What is Depression?
The word depression is used in many different ways. Everyone can feel sad when bad things happen. However, everyday sadness is not depression. People may have a short-term depressed mood, but most manage to cope and soon recover without treatment.
A clinical depression lasts for at least two weeks and affects the person's behaviour and has physical and psychological (emotional and cognitive) effects. It also interferes with their ability to work and to have satisfying personal relationships.
Depression is a common but serious illness and can be recurrent (people recover but develop another episode later).
Symptoms of Depression
The World Health Organisation states that a person who is clinically depressed will have at least two of the following symptoms for at least two weeks:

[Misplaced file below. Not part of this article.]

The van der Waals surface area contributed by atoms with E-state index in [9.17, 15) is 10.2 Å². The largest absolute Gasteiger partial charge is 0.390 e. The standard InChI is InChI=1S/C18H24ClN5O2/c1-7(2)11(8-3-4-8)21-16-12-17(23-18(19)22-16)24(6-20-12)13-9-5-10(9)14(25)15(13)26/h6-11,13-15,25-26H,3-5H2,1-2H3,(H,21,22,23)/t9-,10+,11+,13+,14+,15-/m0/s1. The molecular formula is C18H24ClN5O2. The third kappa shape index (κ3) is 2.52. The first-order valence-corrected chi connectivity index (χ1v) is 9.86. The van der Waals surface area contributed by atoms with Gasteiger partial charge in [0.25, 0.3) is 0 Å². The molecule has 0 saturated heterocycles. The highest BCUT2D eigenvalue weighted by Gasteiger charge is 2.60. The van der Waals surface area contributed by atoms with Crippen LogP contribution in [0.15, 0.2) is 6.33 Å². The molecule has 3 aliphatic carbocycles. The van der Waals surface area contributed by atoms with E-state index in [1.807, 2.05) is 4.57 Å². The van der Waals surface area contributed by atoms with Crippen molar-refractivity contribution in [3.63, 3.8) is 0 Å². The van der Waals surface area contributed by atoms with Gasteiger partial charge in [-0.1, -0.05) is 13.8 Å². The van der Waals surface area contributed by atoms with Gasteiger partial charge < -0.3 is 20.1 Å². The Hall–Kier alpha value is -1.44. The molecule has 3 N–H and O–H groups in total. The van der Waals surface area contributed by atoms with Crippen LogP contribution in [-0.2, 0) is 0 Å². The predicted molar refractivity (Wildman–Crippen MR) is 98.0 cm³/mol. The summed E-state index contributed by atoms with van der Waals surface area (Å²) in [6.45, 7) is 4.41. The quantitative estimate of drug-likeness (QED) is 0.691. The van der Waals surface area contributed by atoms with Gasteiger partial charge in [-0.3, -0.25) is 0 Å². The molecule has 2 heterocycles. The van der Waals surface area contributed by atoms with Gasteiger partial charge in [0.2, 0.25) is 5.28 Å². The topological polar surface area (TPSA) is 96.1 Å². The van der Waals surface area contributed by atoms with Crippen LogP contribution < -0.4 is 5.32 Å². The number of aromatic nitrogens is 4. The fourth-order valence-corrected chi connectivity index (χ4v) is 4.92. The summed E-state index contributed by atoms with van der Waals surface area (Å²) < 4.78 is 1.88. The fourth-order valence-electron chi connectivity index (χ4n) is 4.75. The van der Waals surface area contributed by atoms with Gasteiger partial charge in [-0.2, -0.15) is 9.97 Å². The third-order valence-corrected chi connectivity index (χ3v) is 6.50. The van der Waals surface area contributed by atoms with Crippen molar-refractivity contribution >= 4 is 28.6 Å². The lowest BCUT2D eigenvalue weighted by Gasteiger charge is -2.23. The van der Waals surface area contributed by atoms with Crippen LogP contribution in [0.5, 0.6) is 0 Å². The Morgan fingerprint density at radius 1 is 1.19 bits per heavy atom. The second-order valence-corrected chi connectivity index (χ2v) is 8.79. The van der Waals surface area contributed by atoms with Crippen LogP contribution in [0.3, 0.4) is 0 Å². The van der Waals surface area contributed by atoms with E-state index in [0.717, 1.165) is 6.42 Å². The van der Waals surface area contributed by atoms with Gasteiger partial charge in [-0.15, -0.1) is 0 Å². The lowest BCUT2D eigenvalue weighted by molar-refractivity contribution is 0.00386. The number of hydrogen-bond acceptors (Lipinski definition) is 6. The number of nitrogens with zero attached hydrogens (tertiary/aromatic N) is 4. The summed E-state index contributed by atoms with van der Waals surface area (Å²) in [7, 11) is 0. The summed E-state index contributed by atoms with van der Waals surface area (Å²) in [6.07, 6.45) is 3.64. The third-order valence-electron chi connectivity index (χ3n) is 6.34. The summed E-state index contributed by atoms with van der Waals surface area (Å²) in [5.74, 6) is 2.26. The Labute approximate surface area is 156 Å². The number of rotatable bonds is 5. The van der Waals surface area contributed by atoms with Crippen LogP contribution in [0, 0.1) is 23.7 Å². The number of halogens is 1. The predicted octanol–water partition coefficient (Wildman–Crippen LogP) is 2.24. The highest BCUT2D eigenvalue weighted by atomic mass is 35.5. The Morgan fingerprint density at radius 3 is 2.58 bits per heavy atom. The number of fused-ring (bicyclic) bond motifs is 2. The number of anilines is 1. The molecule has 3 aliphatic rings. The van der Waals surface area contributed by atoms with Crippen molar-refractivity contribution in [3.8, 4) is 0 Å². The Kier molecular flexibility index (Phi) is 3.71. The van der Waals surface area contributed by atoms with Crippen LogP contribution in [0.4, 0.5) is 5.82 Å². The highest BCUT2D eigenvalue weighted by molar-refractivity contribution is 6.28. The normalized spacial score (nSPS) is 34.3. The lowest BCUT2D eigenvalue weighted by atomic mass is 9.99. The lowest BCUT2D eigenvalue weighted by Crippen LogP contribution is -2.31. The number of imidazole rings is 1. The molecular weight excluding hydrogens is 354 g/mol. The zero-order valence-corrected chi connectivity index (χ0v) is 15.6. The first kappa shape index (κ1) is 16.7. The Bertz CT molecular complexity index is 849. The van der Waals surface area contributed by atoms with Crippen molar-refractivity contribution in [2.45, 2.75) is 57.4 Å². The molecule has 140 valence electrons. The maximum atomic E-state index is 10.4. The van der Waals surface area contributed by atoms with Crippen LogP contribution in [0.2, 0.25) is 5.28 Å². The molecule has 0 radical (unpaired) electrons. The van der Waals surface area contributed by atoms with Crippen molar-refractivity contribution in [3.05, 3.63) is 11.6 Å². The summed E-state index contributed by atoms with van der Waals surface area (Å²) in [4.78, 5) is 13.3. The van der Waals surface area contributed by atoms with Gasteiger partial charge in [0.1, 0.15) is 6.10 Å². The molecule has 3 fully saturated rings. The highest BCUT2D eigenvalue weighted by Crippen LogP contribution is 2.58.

An unusually sad mood that does not go away
Loss of enjoyment and interest in activities that used to be enjoyable
Lack of energy and tiredness
People who are depressed can also have other symptoms such as:
Loss of confidence in themselves or poor self-esteem
Feeling guilty when they are not really at fault
Wishin they were dead/suicidal thoughts
Bleak and pessimistic views of the future
Having difficulty sleeping or sleeping too much
Loss of interest in food or eating too much, leading to either loss of weight or putting on weight
How many symptoms someone has depends on how severe their depression is. Here is a guide to the severity of depression:
Mild depression: 4 of the 10 symptoms over the past two weeks.
Moderate depression: 5-7 of the 10 symptoms over the past two weeks
Severe depression: 8 out of the 10 symptoms over the past two weeks.
Where to go for help?
We have put together a list of helpful resources and organisations that can help you or someone you know if they are suffering from depression or any mental health issue.